Understanding Covenant, III: Jesus, the Old, and the New
For our benefit and protection God has interacted with mankind through covenants. Covenants represent agreements between two parties with mutual benefits and obligations; for various reasons God inaugurated many covenants with mankind revealed to us in the Old Testament.
And yet, within those covenants, God extended hope and promises regarding One who was to come. This One would be the Seed of Abraham, through whom all the nations of the earth would be blessed (Genesis 22:18). He would be the prophet like Moses to whom Israel ought to listen (Deuteronomy 18:18-19). He would sit on the throne of His father David, and of His Kingdom there would be no end (2 Samuel 7:13-16). Furthermore, the prophet Jeremiah extended hope to Israel and Judah for a new covenant, superior to the one YHWH had made with Israel at Sinai (Jeremiah 31:31-35).
At His birth, Jesus of Nazareth was proclaimed to be this Christ, the descendant of David, the hope of Israel, and in whom the Gentiles would trust (Luke 1:5-2:38). Despite many attempts to de-Judaize Jesus over the past few centuries, the Scriptures unabashedly confess Him as a Palestinian Jewish male in the latter days of the Second Temple, a descendant of David, Judah, Jacob, Isaac, and Abraham according to the flesh (Matthew 1:1-18). Jesus’ ministry in life was centered upon His fellow Israelites (Matthew 15:21-28): interactions with God-fearers among the nations feature prominently in the Gospel narratives, but most likely because of their infrequency.
Jesus set forth His relationship and standing relative to the Law of Moses, the Torah, the covenant obligations of Israel, in Matthew 5:17-18. He affirmed their continuing force and relevance, and even indicted the Pharisees and scribes for how they relaxed certain commandments (Matthew 5:17-20). According to Jesus, the creation itself would be overthrown before a single jot or tittle (or, as we would say, a dot of the “i” or crossing of the “t”) of the Law would pass away, until all is fulfilled. Many have misunderstood this statement to be an affirmation of the continuing power of the Law, for they have missed the power of the limiting temporal statement at the end: until all things are accomplished (Matthew 5:18). Jesus affirms the continuing power of Torah until all things are accomplished; therefore, Jesus lived and died under the Torah, the Law of Moses, the covenant between God and Israel established at Sinai.
What are the things which needed to be accomplished? Righteousness needed to be fulfilled. Jesus would live without sin, and die for sin; then all things would be accomplished (John 19:30, Hebrews 4:15, 5:7-8). Jesus would embody the story of Israel: born as a child of Jacob in Canaan, exiled to Egypt, tempted in the Wilderness, ministered in the land of Israel, died in exile, allowing the story of Israel to reach its climax and culmination in Jesus’ return in His resurrection. As God in the flesh who lived fully according to the Law, Jesus could bring Torah and Temple together in Himself, to which He indirectly alludes in John 2:13-22, 14:6-12. Therefore, all of the promises YHWH made, and the hope of Israel, were manifest and fulfilled in the life, death, resurrection, and ascension of Jesus of Nazareth, the Christ, or reaffirmed as part of the confidence in hope of His eventual return (Luke 24:44).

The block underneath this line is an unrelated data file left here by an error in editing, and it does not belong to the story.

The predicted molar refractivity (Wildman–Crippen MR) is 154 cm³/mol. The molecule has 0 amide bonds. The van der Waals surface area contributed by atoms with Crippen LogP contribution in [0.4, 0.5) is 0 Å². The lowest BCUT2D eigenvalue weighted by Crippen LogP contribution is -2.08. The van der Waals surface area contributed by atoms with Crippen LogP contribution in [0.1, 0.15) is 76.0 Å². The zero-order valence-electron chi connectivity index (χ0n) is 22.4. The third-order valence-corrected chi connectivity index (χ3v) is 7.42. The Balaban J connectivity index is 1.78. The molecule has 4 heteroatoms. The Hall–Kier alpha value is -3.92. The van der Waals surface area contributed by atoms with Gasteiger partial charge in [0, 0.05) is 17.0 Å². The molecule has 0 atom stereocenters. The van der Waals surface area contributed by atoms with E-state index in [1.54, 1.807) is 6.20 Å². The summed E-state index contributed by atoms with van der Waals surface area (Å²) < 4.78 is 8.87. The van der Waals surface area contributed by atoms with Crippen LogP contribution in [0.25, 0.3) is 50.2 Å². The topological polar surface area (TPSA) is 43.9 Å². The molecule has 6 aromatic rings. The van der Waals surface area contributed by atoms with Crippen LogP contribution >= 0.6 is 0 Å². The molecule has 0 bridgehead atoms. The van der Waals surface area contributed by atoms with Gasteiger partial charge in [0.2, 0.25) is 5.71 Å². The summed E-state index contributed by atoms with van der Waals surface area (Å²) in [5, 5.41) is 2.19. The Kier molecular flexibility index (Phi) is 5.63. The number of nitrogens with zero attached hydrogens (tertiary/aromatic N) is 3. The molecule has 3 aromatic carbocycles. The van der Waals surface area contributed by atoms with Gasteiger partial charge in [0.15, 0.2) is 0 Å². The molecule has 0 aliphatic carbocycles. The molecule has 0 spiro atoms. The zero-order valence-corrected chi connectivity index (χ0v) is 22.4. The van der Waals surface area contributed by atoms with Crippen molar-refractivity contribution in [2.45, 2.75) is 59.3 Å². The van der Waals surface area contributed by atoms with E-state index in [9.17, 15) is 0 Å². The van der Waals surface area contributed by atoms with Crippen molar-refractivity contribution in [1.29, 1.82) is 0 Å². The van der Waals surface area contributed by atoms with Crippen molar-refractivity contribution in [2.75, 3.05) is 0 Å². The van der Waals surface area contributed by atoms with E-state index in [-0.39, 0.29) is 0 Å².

Meanwhile, another purpose of Jesus’ life and ministry featured the proclamation of the “Gospel of the Kingdom”: the good news of the imminent reign of God (Matthew 4:17, 23). If there is a founding charter of this Kingdom, it would be Jesus’ proclamation in Matthew 5:3-7:29, the “Sermon on the Mount,” in which the basic demands of the Law and the higher way of the Kingdom are often strongly contrasted. This Kingdom would not feature cosmetic window dressing alterations to the existing status quo: it is a new garment, a new wineskin, leading to a new covenant (Matthew 9:14-17). Jesus would empower His disciples during His life to go out and proclaim the good news of the coming reign of God (Matthew 10:1-42). This reign of God would be manifest after Jesus ascended to the Father after His resurrection and He was given an eternal dominion which would never end, and reign with all authority over heaven and earth as their King and Lord (Daniel 7:13-14, Matthew 28:18-20). His disciples were made into Apostles by their commission to go and proclaim this reign of God in Jesus the Christ beginning on the day of Pentecost in the year 30 of our era (Acts 1:1-2:36).